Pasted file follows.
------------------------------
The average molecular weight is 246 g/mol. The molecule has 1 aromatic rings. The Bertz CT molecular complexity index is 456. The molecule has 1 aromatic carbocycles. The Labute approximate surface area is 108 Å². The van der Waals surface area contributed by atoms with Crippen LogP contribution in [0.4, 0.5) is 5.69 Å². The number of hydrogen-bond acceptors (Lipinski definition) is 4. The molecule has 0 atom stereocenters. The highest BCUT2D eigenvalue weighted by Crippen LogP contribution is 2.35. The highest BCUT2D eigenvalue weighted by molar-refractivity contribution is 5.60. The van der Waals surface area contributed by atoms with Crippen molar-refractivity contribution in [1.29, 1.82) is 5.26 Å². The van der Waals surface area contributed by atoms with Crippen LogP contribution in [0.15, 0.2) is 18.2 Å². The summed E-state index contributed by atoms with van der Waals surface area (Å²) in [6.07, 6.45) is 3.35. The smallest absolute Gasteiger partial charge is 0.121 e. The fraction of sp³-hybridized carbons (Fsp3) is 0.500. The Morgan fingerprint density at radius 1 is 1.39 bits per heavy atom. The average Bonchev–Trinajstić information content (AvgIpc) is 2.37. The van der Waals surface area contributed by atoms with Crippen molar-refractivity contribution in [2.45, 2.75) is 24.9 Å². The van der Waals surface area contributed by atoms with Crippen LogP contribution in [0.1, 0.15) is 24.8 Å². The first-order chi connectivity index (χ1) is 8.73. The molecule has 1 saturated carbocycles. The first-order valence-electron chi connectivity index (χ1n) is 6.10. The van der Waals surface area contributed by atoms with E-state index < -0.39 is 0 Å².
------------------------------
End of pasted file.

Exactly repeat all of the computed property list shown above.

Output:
The average molecular weight is 246 g/mol. The molecule has 1 aromatic rings. The Bertz CT molecular complexity index is 456. The molecule has 1 aromatic carbocycles. The Labute approximate surface area is 108 Å². The van der Waals surface area contributed by atoms with Crippen LogP contribution in [0.4, 0.5) is 5.69 Å². The number of hydrogen-bond acceptors (Lipinski definition) is 4. The molecule has 0 atom stereocenters. The highest BCUT2D eigenvalue weighted by Crippen LogP contribution is 2.35. The highest BCUT2D eigenvalue weighted by molar-refractivity contribution is 5.60. The van der Waals surface area contributed by atoms with Crippen molar-refractivity contribution in [1.29, 1.82) is 5.26 Å². The van der Waals surface area contributed by atoms with Crippen LogP contribution in [0.15, 0.2) is 18.2 Å². The summed E-state index contributed by atoms with van der Waals surface area (Å²) in [6.07, 6.45) is 3.35. The smallest absolute Gasteiger partial charge is 0.121 e. The fraction of sp³-hybridized carbons (Fsp3) is 0.500. The Morgan fingerprint density at radius 1 is 1.39 bits per heavy atom. The average Bonchev–Trinajstić information content (AvgIpc) is 2.37. The van der Waals surface area contributed by atoms with Crippen molar-refractivity contribution in [2.45, 2.75) is 24.9 Å². The van der Waals surface area contributed by atoms with Crippen LogP contribution in [0.1, 0.15) is 24.8 Å². The first-order chi connectivity index (χ1) is 8.73. The molecule has 1 saturated carbocycles. The first-order valence-electron chi connectivity index (χ1n) is 6.10. The van der Waals surface area contributed by atoms with E-state index < -0.39 is 0 Å².